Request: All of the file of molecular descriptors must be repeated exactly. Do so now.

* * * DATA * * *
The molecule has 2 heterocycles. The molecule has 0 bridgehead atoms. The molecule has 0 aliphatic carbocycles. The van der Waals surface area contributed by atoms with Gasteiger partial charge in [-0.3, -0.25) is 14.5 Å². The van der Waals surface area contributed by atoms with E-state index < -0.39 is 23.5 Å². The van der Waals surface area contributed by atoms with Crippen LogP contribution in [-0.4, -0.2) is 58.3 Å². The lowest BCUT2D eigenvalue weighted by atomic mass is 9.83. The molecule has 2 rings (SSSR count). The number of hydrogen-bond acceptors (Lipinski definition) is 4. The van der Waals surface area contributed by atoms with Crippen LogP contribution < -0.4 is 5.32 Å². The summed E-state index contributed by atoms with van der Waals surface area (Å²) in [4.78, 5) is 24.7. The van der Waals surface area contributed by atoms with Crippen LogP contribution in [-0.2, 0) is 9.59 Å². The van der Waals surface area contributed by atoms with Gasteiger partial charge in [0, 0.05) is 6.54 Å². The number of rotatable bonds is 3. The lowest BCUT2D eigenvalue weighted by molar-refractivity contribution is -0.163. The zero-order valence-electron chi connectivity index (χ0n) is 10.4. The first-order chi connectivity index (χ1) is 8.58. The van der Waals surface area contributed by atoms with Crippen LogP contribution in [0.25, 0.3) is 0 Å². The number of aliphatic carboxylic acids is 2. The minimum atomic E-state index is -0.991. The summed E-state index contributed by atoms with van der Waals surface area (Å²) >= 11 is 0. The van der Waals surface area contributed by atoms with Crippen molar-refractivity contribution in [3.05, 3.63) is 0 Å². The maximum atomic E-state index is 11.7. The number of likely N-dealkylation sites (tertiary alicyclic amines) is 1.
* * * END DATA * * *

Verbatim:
The molecule has 2 heterocycles. The molecule has 0 bridgehead atoms. The molecule has 0 aliphatic carbocycles. The van der Waals surface area contributed by atoms with Gasteiger partial charge in [-0.3, -0.25) is 14.5 Å². The van der Waals surface area contributed by atoms with E-state index < -0.39 is 23.5 Å². The van der Waals surface area contributed by atoms with Crippen LogP contribution in [-0.4, -0.2) is 58.3 Å². The lowest BCUT2D eigenvalue weighted by atomic mass is 9.83. The molecule has 2 rings (SSSR count). The number of hydrogen-bond acceptors (Lipinski definition) is 4. The van der Waals surface area contributed by atoms with Crippen LogP contribution < -0.4 is 5.32 Å². The summed E-state index contributed by atoms with van der Waals surface area (Å²) in [4.78, 5) is 24.7. The van der Waals surface area contributed by atoms with Crippen LogP contribution in [-0.2, 0) is 9.59 Å². The van der Waals surface area contributed by atoms with Gasteiger partial charge in [0, 0.05) is 6.54 Å². The number of rotatable bonds is 3. The lowest BCUT2D eigenvalue weighted by molar-refractivity contribution is -0.163. The zero-order valence-electron chi connectivity index (χ0n) is 10.4. The first-order chi connectivity index (χ1) is 8.58. The van der Waals surface area contributed by atoms with Crippen LogP contribution in [0.25, 0.3) is 0 Å². The number of aliphatic carboxylic acids is 2. The minimum atomic E-state index is -0.991. The summed E-state index contributed by atoms with van der Waals surface area (Å²) >= 11 is 0. The van der Waals surface area contributed by atoms with Crippen molar-refractivity contribution in [3.05, 3.63) is 0 Å². The maximum atomic E-state index is 11.7. The number of likely N-dealkylation sites (tertiary alicyclic amines) is 1.